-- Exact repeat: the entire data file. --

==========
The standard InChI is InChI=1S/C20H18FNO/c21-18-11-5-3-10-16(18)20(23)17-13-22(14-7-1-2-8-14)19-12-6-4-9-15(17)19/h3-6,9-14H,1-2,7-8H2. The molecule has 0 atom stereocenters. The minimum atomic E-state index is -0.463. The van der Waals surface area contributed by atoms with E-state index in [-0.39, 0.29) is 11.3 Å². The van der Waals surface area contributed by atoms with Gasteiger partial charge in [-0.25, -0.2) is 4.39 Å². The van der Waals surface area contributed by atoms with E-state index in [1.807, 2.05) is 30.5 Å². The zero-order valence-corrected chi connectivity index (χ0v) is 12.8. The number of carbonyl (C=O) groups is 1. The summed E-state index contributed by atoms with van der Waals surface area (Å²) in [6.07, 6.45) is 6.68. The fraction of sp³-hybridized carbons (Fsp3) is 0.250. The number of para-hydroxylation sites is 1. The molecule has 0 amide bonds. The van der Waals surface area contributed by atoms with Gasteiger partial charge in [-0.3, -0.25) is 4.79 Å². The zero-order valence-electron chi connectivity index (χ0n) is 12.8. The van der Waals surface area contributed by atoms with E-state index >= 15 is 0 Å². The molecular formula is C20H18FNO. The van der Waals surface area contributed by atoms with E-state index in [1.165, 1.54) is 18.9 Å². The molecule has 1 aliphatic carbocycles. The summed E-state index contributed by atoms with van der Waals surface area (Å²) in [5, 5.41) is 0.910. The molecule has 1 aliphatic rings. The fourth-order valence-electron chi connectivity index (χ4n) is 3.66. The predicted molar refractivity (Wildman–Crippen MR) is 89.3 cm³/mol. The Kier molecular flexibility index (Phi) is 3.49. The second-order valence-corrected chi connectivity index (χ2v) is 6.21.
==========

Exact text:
The standard InChI is InChI=1S/C20H18FNO/c21-18-11-5-3-10-16(18)20(23)17-13-22(14-7-1-2-8-14)19-12-6-4-9-15(17)19/h3-6,9-14H,1-2,7-8H2. The molecule has 0 atom stereocenters. The minimum atomic E-state index is -0.463. The van der Waals surface area contributed by atoms with E-state index in [-0.39, 0.29) is 11.3 Å². The van der Waals surface area contributed by atoms with Gasteiger partial charge in [-0.25, -0.2) is 4.39 Å². The van der Waals surface area contributed by atoms with E-state index in [1.807, 2.05) is 30.5 Å². The zero-order valence-corrected chi connectivity index (χ0v) is 12.8. The number of carbonyl (C=O) groups is 1. The summed E-state index contributed by atoms with van der Waals surface area (Å²) in [6.07, 6.45) is 6.68. The fraction of sp³-hybridized carbons (Fsp3) is 0.250. The number of para-hydroxylation sites is 1. The molecule has 0 amide bonds. The van der Waals surface area contributed by atoms with Gasteiger partial charge in [-0.3, -0.25) is 4.79 Å². The zero-order valence-electron chi connectivity index (χ0n) is 12.8. The van der Waals surface area contributed by atoms with E-state index >= 15 is 0 Å². The molecular formula is C20H18FNO. The van der Waals surface area contributed by atoms with E-state index in [1.165, 1.54) is 18.9 Å². The molecule has 1 aliphatic carbocycles. The summed E-state index contributed by atoms with van der Waals surface area (Å²) in [5, 5.41) is 0.910. The molecule has 1 aliphatic rings. The fourth-order valence-electron chi connectivity index (χ4n) is 3.66. The predicted molar refractivity (Wildman–Crippen MR) is 89.3 cm³/mol. The Kier molecular flexibility index (Phi) is 3.49. The second-order valence-corrected chi connectivity index (χ2v) is 6.21.